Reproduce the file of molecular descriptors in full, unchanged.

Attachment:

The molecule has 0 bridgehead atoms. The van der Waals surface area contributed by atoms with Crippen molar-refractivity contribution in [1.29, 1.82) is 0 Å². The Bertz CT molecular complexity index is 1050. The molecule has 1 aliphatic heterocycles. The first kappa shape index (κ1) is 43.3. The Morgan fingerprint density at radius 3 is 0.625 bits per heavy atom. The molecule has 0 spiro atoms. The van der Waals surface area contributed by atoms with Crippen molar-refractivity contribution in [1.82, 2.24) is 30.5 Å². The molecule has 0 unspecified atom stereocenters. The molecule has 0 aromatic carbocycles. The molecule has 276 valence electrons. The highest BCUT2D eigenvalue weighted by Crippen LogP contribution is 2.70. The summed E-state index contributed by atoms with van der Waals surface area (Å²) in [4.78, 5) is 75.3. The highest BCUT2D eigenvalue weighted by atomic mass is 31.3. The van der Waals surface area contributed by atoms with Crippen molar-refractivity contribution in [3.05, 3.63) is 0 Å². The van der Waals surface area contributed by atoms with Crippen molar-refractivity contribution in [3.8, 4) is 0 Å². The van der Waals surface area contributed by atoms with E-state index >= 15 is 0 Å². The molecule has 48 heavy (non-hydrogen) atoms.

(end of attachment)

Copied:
The molecule has 0 bridgehead atoms. The van der Waals surface area contributed by atoms with Crippen molar-refractivity contribution in [1.29, 1.82) is 0 Å². The Bertz CT molecular complexity index is 1050. The molecule has 1 aliphatic heterocycles. The first kappa shape index (κ1) is 43.3. The Morgan fingerprint density at radius 3 is 0.625 bits per heavy atom. The molecule has 0 spiro atoms. The van der Waals surface area contributed by atoms with Crippen molar-refractivity contribution in [1.82, 2.24) is 30.5 Å². The molecule has 0 unspecified atom stereocenters. The molecule has 0 aromatic carbocycles. The molecule has 276 valence electrons. The highest BCUT2D eigenvalue weighted by Crippen LogP contribution is 2.70. The summed E-state index contributed by atoms with van der Waals surface area (Å²) in [4.78, 5) is 75.3. The highest BCUT2D eigenvalue weighted by atomic mass is 31.3. The van der Waals surface area contributed by atoms with Crippen molar-refractivity contribution in [3.05, 3.63) is 0 Å². The van der Waals surface area contributed by atoms with Crippen molar-refractivity contribution in [3.8, 4) is 0 Å². The van der Waals surface area contributed by atoms with E-state index >= 15 is 0 Å². The molecule has 48 heavy (non-hydrogen) atoms.